Even on smaller islands – where batteries might be feasible – there are not there yet – there are a few pilot projects but almost no islands have batteries big enough to carry the night.

    This is why folks like Tom advocate demand-side conservation to save electricity, to get the cleaner air benefits of less generation of electricity.

    Some day – I’m convinced, we’ll get a breakthrough in batteries and perhaps a breakthrough in nukes – i.e. nukes that can shut down automatically rather than melt down – and perhaps nukes that can modulate.

    If nukes could modulate (and be safe enough to locate more of them near population centers) – it would be the perfect match for wind/solar and it would solve global warming.

    Most informed enviros know that gas is a “bridge” fuel and the goal is demand-side conservation, batteries and modern nukes….

    Most of them that are informed at that level know how the Russians, trolls and conspiracy theories work.

    • Larry I could not agree with you more. Forget Russia, we should give liberals and Democrats complete credit for a policy of vilifying all use of fossil fuels in America and also demanding the immediate elimination the American fossil fuel industry. To me this is big part of the reason why Trump won the last election, because many American are not going along with that liberal extremism.

  13. A few more points. Last winter, an LNG ship with some Russian project from a Yamal facility unloaded at an LNG facility outside of Boston. That facility supplies about 20 percent of New England with gas. Most reportedly comes from Trinidad.

    As for the three LNG tankers with Russian product bound for the U.S., right now I can find no reporting outside of Moscow and the Kremlin about this. A trade journal picked it up but a stroy like that should have made news.

    What is in the news is that Poland just signed a contract with the U.S. to import years’ worth of LNG from the Gulf Coast. This will supply about 15 percent of the Polish market. Countries like Poland and Ukraine are understandably reluctant to rely too much on the Russians who have a tendency shut things off when they get mad.

    As far as Tom’s comments on U.S. exports, that is a great issue. Here’s a story I did on the topic for The New York Times a few years ago. Admittedly it is rather dated:

    https://www.nytimes.com/2013/10/01/business/energy-environment/us-gears-up-to-be-a-prime-gas-exporter.html

  14. Reed,
    Thanks! It’s a fascinating topic and as you can see the Main Stream Media isn’t exactly ignoring the LNG story. I know that the Times has done many, many more. The Post has done a bunch, too, and of course, the Journal.

  15. According to the Energy Information Administration (March 2018), U.S. exports of LNG quadrupled in 2017. LNG was sold to more than 20 countries. By 2019, export capacity is expected to reach 9.6 Bcf/d (over 10% of current U.S. peak gas usage). By 2020, the U.S. could become the world’s third-largest LNG exporter behind Australia and Qatar.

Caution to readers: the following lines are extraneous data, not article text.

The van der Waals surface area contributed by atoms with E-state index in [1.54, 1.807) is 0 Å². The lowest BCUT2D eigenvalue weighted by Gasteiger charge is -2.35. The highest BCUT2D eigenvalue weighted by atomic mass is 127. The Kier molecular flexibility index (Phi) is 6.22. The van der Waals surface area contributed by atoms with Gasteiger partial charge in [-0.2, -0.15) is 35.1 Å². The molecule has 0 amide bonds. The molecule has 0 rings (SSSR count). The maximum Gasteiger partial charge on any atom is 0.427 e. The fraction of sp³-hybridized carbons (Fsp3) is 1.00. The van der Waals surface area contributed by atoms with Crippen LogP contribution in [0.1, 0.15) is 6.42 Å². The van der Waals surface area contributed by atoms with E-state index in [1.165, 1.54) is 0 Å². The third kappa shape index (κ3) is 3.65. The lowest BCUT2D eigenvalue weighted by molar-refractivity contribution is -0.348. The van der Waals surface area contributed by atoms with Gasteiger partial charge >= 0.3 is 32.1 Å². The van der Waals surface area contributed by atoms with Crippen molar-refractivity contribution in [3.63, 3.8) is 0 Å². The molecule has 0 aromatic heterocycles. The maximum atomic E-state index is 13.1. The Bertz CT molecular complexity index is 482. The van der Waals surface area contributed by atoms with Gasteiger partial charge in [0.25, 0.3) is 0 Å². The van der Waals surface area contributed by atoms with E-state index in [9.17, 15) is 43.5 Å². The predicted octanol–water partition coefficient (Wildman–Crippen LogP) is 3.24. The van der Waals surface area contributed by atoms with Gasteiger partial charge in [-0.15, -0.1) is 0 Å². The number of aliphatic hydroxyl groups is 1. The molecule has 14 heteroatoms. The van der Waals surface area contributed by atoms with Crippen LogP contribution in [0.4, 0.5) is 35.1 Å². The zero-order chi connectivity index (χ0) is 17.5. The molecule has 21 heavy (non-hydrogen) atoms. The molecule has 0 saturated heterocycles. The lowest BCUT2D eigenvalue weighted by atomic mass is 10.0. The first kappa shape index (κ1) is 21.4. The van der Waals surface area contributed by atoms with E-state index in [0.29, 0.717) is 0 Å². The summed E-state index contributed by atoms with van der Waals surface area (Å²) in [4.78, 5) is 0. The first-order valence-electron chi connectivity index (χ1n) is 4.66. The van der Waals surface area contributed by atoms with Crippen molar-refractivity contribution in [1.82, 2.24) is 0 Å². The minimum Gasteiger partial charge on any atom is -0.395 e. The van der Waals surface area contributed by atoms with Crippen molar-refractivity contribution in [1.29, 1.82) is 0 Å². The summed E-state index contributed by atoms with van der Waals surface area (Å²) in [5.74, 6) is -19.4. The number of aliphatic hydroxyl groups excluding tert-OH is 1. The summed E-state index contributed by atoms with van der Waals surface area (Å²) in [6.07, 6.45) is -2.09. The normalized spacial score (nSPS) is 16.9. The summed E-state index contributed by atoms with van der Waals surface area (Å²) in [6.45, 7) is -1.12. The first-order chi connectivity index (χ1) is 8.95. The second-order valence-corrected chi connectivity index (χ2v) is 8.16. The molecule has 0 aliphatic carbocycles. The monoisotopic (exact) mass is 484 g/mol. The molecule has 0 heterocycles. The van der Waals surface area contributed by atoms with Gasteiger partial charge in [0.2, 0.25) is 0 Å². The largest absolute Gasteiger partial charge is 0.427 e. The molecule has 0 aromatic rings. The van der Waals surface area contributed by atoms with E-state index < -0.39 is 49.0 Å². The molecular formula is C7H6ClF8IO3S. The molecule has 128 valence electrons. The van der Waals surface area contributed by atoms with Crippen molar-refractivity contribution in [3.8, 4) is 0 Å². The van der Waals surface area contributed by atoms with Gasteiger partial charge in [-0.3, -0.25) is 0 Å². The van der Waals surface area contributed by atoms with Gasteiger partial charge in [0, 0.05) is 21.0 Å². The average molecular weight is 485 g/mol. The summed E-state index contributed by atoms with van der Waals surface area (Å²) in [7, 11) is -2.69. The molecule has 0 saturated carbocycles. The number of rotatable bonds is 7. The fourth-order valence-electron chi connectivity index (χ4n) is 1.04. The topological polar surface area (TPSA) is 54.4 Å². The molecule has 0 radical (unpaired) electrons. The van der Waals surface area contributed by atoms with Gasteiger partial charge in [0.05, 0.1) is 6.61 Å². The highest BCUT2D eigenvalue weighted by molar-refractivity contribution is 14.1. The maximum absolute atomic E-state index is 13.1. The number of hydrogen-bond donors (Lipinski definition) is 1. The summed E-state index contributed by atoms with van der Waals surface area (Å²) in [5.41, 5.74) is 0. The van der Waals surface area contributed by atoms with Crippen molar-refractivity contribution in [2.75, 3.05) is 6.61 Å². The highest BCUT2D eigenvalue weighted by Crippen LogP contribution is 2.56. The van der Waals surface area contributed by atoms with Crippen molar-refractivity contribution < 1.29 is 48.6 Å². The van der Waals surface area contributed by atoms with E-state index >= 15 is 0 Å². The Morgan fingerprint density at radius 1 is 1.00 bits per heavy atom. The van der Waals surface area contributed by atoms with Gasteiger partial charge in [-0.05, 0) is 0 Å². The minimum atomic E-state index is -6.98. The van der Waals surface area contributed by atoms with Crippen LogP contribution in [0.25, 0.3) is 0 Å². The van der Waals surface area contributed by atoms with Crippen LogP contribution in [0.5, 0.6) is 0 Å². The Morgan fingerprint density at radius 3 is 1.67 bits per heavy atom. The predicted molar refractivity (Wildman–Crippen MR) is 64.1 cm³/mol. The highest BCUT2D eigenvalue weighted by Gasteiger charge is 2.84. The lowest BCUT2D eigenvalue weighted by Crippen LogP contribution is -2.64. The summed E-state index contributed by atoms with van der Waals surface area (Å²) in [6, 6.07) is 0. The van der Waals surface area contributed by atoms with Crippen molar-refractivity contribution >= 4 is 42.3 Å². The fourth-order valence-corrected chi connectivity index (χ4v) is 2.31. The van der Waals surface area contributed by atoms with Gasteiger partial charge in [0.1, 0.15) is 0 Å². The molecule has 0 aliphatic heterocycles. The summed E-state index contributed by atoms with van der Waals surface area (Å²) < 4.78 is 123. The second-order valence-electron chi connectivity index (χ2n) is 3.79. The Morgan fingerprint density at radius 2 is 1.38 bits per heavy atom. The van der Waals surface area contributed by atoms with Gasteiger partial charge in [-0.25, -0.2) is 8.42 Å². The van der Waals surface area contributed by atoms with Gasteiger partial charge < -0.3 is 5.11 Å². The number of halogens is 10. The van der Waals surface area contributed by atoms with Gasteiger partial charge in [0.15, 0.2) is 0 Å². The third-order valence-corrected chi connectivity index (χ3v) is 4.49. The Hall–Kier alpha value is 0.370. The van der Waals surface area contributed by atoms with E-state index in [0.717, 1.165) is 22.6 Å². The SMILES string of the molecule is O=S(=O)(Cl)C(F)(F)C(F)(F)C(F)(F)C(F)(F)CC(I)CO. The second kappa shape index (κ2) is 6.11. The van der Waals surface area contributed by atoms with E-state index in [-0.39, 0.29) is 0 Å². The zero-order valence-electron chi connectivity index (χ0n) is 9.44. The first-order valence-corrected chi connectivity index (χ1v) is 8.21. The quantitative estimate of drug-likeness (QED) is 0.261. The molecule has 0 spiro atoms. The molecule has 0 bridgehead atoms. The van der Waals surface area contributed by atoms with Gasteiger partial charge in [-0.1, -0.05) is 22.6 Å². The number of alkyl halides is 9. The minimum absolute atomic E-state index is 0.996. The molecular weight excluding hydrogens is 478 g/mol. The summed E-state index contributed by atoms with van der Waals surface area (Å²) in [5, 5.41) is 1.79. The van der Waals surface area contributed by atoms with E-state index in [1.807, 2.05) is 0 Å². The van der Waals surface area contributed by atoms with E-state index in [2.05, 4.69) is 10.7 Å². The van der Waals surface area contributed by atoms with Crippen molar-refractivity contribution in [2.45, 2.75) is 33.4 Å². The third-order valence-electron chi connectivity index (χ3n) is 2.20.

Cove Point began operation early this year. The Sabine Pass LNG export facility in Louisiana went into operation in 2016 and is continuing to expand until it reaches the capacity to export 4.2 billion cubic feet of gas per day (Bcf/d). The Elba Island export plant in Georgia will begin operation early next year. FERC has approved another nine LNG export terminals (including expansions), with a combined capacity of 14.9 Bcf/d. There are another 14 projects with a combined capacity of 25.4 Bcf/d under review. All together the U.S. has 44.2 Bcf/d of LNG export capacity in operation, under construction, approved, or under review. That’s over 75% of China’s or Europe’s expected gas consumption in 2040. Qatar is currently the largest LNG exporter in the world at 10 Bcf/d.

    BTU Analytics (October 2018) says “For domestic consumers of natural gas in the US, the optimal LNG export levels is zero to keep prices low.” But gas producers “want as much demand in the form of LNG export as possible to boost prices.”

    Gas producers and pipeline developers are aware that domestic demand for gas will not provide the windfall they had hoped for. Growth in traditional uses of gas is relatively stable. More gas-fired plants are due online in Ohio and Pennsylvania over the next few years, then the domestic use of gas for generating electricity will stabilize and likely decline as gas prices increase. The way to increase gas prices for Wall Street and gas producers is to export it. Forbes (April 2018) projects that exports will account for 70% -80% of new U.S. gas demand for at least the next five years.

    The Department of Energy confirms other observers’ concerns about overbuilding pipelines by stating, “In the mid to long-term, incremental outbound capacity from Pennsylvania and Ohio is expected to exceed Marcellus production (i.e., pipeline constraints in Marcellus are a short-term phenomenon).

    We won’t have enough gas supply to fill all of the pipelines we have built, at least for the next five years. LNG exports will compete with domestic uses. The highest bidder will probably win, increasing domestic prices, especially during the winter heating season. This will increase the fuel risks that Reed referenced in the NERC report.

    For a long time we prohibited the export of oil and gas because it threatened our domestic security. Recently, Congress overturned that prohibition. Now, just as we are beginning to use our shale resources to reduce our reliance on imports, we want to export our currently cheap oil and gas for the short-term profit of a few companies and the long-term detriment of the citizens of the United States.